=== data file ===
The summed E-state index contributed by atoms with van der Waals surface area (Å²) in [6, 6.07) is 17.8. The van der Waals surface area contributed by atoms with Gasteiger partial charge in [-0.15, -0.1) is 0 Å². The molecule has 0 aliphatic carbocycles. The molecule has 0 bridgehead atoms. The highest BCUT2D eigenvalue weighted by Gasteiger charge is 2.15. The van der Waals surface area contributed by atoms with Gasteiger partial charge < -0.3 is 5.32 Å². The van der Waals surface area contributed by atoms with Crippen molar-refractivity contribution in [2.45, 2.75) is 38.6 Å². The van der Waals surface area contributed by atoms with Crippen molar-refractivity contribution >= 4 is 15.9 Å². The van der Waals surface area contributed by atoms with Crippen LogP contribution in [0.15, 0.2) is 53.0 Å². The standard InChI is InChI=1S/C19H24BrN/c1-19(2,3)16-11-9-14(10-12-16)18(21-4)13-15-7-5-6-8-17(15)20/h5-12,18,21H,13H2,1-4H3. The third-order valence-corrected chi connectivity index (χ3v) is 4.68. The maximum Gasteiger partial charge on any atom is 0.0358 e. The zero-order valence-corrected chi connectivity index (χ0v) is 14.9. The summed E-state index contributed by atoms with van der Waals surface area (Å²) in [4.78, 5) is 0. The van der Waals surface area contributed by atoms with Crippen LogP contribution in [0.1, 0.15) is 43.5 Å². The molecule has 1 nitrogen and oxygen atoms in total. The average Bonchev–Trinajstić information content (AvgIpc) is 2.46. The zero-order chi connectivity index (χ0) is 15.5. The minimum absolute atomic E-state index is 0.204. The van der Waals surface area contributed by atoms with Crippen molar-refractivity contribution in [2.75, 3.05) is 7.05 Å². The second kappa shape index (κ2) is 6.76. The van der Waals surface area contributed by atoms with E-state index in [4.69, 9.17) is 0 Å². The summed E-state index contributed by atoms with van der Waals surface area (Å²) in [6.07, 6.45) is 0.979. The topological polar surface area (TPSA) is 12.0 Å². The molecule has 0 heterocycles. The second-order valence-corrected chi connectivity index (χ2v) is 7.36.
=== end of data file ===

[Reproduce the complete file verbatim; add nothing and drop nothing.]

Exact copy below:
The summed E-state index contributed by atoms with van der Waals surface area (Å²) in [6, 6.07) is 17.8. The van der Waals surface area contributed by atoms with Gasteiger partial charge in [-0.15, -0.1) is 0 Å². The molecule has 0 aliphatic carbocycles. The molecule has 0 bridgehead atoms. The highest BCUT2D eigenvalue weighted by Gasteiger charge is 2.15. The van der Waals surface area contributed by atoms with Gasteiger partial charge < -0.3 is 5.32 Å². The van der Waals surface area contributed by atoms with Crippen molar-refractivity contribution in [2.45, 2.75) is 38.6 Å². The van der Waals surface area contributed by atoms with Crippen molar-refractivity contribution >= 4 is 15.9 Å². The van der Waals surface area contributed by atoms with Crippen LogP contribution in [0.15, 0.2) is 53.0 Å². The standard InChI is InChI=1S/C19H24BrN/c1-19(2,3)16-11-9-14(10-12-16)18(21-4)13-15-7-5-6-8-17(15)20/h5-12,18,21H,13H2,1-4H3. The third-order valence-corrected chi connectivity index (χ3v) is 4.68. The maximum Gasteiger partial charge on any atom is 0.0358 e. The zero-order valence-corrected chi connectivity index (χ0v) is 14.9. The summed E-state index contributed by atoms with van der Waals surface area (Å²) in [4.78, 5) is 0. The van der Waals surface area contributed by atoms with Crippen LogP contribution in [0.1, 0.15) is 43.5 Å². The molecule has 1 nitrogen and oxygen atoms in total. The average Bonchev–Trinajstić information content (AvgIpc) is 2.46. The zero-order chi connectivity index (χ0) is 15.5. The minimum absolute atomic E-state index is 0.204. The van der Waals surface area contributed by atoms with Crippen molar-refractivity contribution in [2.75, 3.05) is 7.05 Å². The second kappa shape index (κ2) is 6.76. The van der Waals surface area contributed by atoms with E-state index in [4.69, 9.17) is 0 Å². The summed E-state index contributed by atoms with van der Waals surface area (Å²) in [6.07, 6.45) is 0.979. The topological polar surface area (TPSA) is 12.0 Å². The molecule has 0 heterocycles. The second-order valence-corrected chi connectivity index (χ2v) is 7.36.